Hertz demands an additional $658 one year after rental. Can it do that?

Illustration by Christopher Elliott

Almost a year after another driver rear-ends his Hertz rental, Michael Edgar receives a demand for an additional $658. How can he get the company to drop the bill?

Question

I rented a car from Hertz more than a year ago. Another motorist rear-ended my rental. I was slightly hurt, and the rental sustained minor damage to the bumper.

★ Got a consumer problem? Here’s how to get free help.

I followed all the rules during the claims process. The other driver’s insurance paid a $2,000 claim to Hertz. A Hertz representative told me the claim was closed.

I got a call almost 10 months after the accident from Hertz telling me I still owe them $658 for loss of use, underpayment by the other driver’s insurance and a processing fee. Hertz claims it called me “many times.” But it was the first time I had heard from the company.

I can’t file another claim with my insurance because I’m past the 60-day limit. I thought it was a scam because it was so long after the accident, it just didn’t seem realistic. Hertz has now sent my case to collections.

What can I do? I’ve sent emails to customer relations, and I used your reference guide to email corporate members of Hertz. But I keep getting the runaround. Hertz now refuses to speak to me, only referring me to the outside collection agency. I would appreciate any assistance in this matter. — Michael Edgar, Vancouver, Wash.

Answer

Hertz should have closed your claim when it said it did. The fees it’s charging for loss of use and processing are controversial. Some might even call them junk fees. Loss of use covers the hypothetical revenue the car rental company would get if the vehicle wasn’t in the repair shop. Many insurance adjusters won’t cover this fee. Chances are, the other driver’s insurance wouldn’t cover it — leaving you with the bill.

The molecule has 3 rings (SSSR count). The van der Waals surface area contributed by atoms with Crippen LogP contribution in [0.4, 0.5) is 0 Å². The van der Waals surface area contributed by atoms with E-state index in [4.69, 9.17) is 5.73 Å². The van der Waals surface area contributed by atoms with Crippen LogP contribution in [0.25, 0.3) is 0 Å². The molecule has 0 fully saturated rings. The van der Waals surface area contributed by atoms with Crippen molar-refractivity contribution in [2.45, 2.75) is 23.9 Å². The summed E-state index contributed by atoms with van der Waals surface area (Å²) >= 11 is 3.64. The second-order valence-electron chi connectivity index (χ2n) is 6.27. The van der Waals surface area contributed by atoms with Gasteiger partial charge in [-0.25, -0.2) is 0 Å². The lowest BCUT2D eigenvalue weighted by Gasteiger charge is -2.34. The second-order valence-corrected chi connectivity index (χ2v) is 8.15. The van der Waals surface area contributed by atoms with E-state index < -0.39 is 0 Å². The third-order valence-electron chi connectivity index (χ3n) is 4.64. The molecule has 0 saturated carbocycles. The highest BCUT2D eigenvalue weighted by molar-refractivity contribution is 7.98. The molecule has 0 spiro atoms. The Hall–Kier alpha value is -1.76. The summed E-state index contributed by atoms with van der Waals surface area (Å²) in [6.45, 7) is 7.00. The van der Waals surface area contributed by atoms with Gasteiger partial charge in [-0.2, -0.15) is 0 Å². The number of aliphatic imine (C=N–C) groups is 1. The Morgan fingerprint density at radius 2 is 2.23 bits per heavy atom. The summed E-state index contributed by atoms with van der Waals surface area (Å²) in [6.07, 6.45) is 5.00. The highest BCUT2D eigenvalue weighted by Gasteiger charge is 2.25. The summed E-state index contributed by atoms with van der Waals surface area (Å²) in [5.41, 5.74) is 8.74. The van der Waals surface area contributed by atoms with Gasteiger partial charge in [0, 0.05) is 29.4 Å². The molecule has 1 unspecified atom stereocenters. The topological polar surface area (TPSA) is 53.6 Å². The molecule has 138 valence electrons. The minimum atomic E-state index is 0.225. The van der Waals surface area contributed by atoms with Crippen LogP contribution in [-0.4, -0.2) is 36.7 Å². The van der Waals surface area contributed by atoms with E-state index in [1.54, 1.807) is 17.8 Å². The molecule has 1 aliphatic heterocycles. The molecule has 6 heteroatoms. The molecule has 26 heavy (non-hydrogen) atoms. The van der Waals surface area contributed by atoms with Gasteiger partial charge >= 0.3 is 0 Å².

★ Travel better! Subscribe to Elliott Confidential, our email newsletter.

The administrative fee is also problematic. It’s essentially asking you to cover the car rental company’s other costs associated with repairing the vehicle, such as employee salaries and other overhead expenses. Again, I’m betting her insurance refused to pay this junk fee.

If an employee tells you that you’re good to go, you should be good to go. But it’s best to get this decision in writing. That’s particularly true when you’re dealing with a car rental damage claim.

I see you tried to use the executive contacts for Hertz on my consumer advocacy site, Elliott.org. Someone should have responded quickly and fixed this for you.

I contacted Hertz on your behalf. It dropped the claim against you.

Christopher Elliott is the founder of Elliott Advocacy, a 501(c)(3) nonprofit organization that empowers consumers to solve their problems and helps those who can’t. He’s the author of numerous books on consumer advocacy and writes weekly columns for King Features Syndicate, USA Today, Forbes and the Washington Post. He also publishes the Elliott Report, a news site for consumers, and Elliott Confidential, a critically acclaimed newsletter about customer service. If you have a consumer problem you can’t solve, contact him directly through his advocacy website. You can also follow him on Twitter, Facebook, and LinkedIn, or sign up for his daily newsletter. This article originally appeared on Chriselliotts.com under the headline, Hertz demands an additional $658 one year after rental. Can it do that?

--

--

Get the Medium app

A button that says 'Download on the App Store', and if clicked it will lead you to the iOS App store
A button that says 'Get it on, Google Play', and if clicked it will lead you to the Google Play store
Christopher Elliott

Award-winning author, journalist and consumer advocate. Read me in USA Today, the Washington Post and via King Features. Email me at chris@elliott.org